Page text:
A Word About Money
by Keith Sharp
I confess: while trying to put my vision together in words that others can understand, I’ve allowed two competing ideas in my mind to mix, but not blend. My vision – its end result – is clear in my mind, but the steps getting there are clouded. Like how government money and private money mix in an economy, but never blend, so have my ideas appeared in my vision.
Bitcoin and LETS are competing forms of money. After studying both currencies, and seeing the different advantages of both, I’ve been trying to merge the two into one workable system.
The temptation to edit and/or remove all mention of one or the other from this blog is great, if only to help eliminate the confusion about money and what I propose. But this blog is more about exploring how money is used in society, and how we can use it to improve people’s lives.
I realize that eliminating confusion is key to introducing any successful alternative currency to a community. People must thoroughly understand the system, whatever it is, before they embrace it and make it work. Therefore it’s imperitive to explore the nature of money.
In its basic state, money is nothing but information. It’s an idea; a concept shared among at least two people. It is not gold, or wheat, or anything tangible. Money is wealth that has been quantified; given a number. Money is the number – representing wealth – that is entered into an accounting ledger. But not all money entries in a ledger represent wealth.
People use different currencies in order to delineate the different kinds of money. Often, people think of currency as money. It is money, but it’s only one specie of money. For example, we use paper Dollars and digitized Dollars, but these are legal tender, a particular kind of money.
Money, capital, wealth – all these words have many different meanings, depending on the context where they are used. For the purpose of this discussion, money is capital is wealth. We create capital when we combine labor and property (which can be intangible, such as an invention) in production.
The imprtant thing to remember is, real capital is created by people. Without labor, there can be no capital. Real capital having real value is created by labor.
The United States has a central banking system called the Federal Reserve System. It issues Dollars. Dollars are the currency that allows accounting entries be made in order that business can commence. The Federal Reserve System does not create money, but merely nominates it in order that accounting entries can be made.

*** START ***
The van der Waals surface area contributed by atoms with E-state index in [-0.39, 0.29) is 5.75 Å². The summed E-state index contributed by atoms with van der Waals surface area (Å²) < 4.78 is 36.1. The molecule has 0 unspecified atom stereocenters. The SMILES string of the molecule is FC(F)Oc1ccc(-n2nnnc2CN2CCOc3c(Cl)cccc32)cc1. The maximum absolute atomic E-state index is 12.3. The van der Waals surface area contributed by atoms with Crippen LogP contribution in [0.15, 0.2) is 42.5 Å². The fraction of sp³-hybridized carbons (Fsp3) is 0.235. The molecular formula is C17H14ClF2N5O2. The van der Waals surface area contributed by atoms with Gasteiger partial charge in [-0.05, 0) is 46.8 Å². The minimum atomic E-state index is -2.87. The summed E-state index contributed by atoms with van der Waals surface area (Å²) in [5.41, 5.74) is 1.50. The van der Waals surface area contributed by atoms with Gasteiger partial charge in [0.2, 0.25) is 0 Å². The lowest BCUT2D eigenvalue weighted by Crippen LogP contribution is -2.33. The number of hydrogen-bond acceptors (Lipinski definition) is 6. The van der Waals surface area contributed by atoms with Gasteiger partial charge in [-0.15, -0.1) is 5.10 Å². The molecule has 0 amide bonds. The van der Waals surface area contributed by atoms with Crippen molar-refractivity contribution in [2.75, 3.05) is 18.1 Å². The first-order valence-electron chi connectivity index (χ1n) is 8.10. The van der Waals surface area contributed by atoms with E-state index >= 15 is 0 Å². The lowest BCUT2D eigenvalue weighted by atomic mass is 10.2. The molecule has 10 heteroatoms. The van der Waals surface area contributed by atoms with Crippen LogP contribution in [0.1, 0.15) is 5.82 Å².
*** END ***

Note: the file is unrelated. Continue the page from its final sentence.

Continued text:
Dollars, Bitcoin, LETS – all are currencies representing capital. Yet each are fundamentally different from one another, because each rely on different modes of being created. Each occur in an economy under different sets of circumstances.
Bitcoin is a digital currency. It is distinguished from Dollars and LETS by its completely decentralized origin. It has value because people see its ability to store value. There is no centralized issuer.
It is comparable to gold, since it is based on a natural resource: mathematical algorithms that must be solved in order for a Bitcoin to be created. In fact, this process is called mining. People use computers to solve the algorithms, in much the same way that people mine the earth for gold.
Since creating Bitcoin takes real labor to produce, it is capital. And since people see its ability to store value, it has utility. Realizing this, people buy and sell Bitcoin as a commodity. Therefore it becomes subject to the law of supply and demand. Its value goes up and down, depending on how much is available, and how much people want it.
LETS – from Local Exchange Trading Systems – are units of value in a defined economy. LETS are issued by individuals. They exist in mutual credit associations. It is important to understand that LETS exist only within a defined group of people, and by agreement. LETS cannot be be used outside of the group that uses them.
In their most basic form, LETS are nothing more than accounting entries. It is possible to create a physical form of LETS, such as coins, paper, or digitized accounting entries, and use them in exactly the same way Dollars are used. The value they hold is decided among the members as the members transact business. They are “backed” by the community’s faith in the issuer – the individual.
There are many working examples of LETS at large in the world today. Here is one working in the US, with apparent success: http://www.ashevillelets.org/
A LETS requires a central exchange, similar to a bank. It provides the service of recording transactions as they are made among the members, keeping track of debits and credits as a neutral observer.
There is no ability to lend at interest, since its purpose is not for profit. Costs associated with performing its function can be captured in the form of fees or dues paid by members. It is nothing more than a central clearinghouse, where people can find information as to the number of debits and credits that are accruing or reducing.
This is the magic of LETS: Where economies are experiencing a lack of capital coming into a community, capital can be created by people who agree to transact business among themselves. This effectively erects a fence of sorts, that unleashes and keeps capital in the community, yet still allows new capital to enter from outside the community.